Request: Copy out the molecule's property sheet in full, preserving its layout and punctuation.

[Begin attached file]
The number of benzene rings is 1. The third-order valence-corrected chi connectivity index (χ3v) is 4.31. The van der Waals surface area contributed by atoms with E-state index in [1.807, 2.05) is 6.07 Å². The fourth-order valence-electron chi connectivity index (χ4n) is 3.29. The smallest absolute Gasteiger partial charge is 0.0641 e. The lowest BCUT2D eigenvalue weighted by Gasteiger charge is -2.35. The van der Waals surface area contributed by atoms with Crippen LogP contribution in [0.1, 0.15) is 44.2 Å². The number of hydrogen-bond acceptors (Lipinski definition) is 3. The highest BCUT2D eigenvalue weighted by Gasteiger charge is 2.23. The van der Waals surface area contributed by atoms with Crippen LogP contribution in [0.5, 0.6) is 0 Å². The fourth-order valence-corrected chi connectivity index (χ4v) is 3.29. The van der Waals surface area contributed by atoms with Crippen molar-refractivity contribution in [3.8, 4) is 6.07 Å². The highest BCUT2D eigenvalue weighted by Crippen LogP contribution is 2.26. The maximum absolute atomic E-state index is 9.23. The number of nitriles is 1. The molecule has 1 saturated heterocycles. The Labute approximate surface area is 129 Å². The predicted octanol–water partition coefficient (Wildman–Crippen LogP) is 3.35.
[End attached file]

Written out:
The number of benzene rings is 1. The third-order valence-corrected chi connectivity index (χ3v) is 4.31. The van der Waals surface area contributed by atoms with E-state index in [1.807, 2.05) is 6.07 Å². The fourth-order valence-electron chi connectivity index (χ4n) is 3.29. The smallest absolute Gasteiger partial charge is 0.0641 e. The lowest BCUT2D eigenvalue weighted by Gasteiger charge is -2.35. The van der Waals surface area contributed by atoms with Crippen LogP contribution in [0.1, 0.15) is 44.2 Å². The number of hydrogen-bond acceptors (Lipinski definition) is 3. The highest BCUT2D eigenvalue weighted by Gasteiger charge is 2.23. The van der Waals surface area contributed by atoms with Crippen LogP contribution in [0.5, 0.6) is 0 Å². The fourth-order valence-corrected chi connectivity index (χ4v) is 3.29. The van der Waals surface area contributed by atoms with Crippen molar-refractivity contribution in [3.8, 4) is 6.07 Å². The highest BCUT2D eigenvalue weighted by Crippen LogP contribution is 2.26. The maximum absolute atomic E-state index is 9.23. The number of nitriles is 1. The molecule has 1 saturated heterocycles. The Labute approximate surface area is 129 Å². The predicted octanol–water partition coefficient (Wildman–Crippen LogP) is 3.35.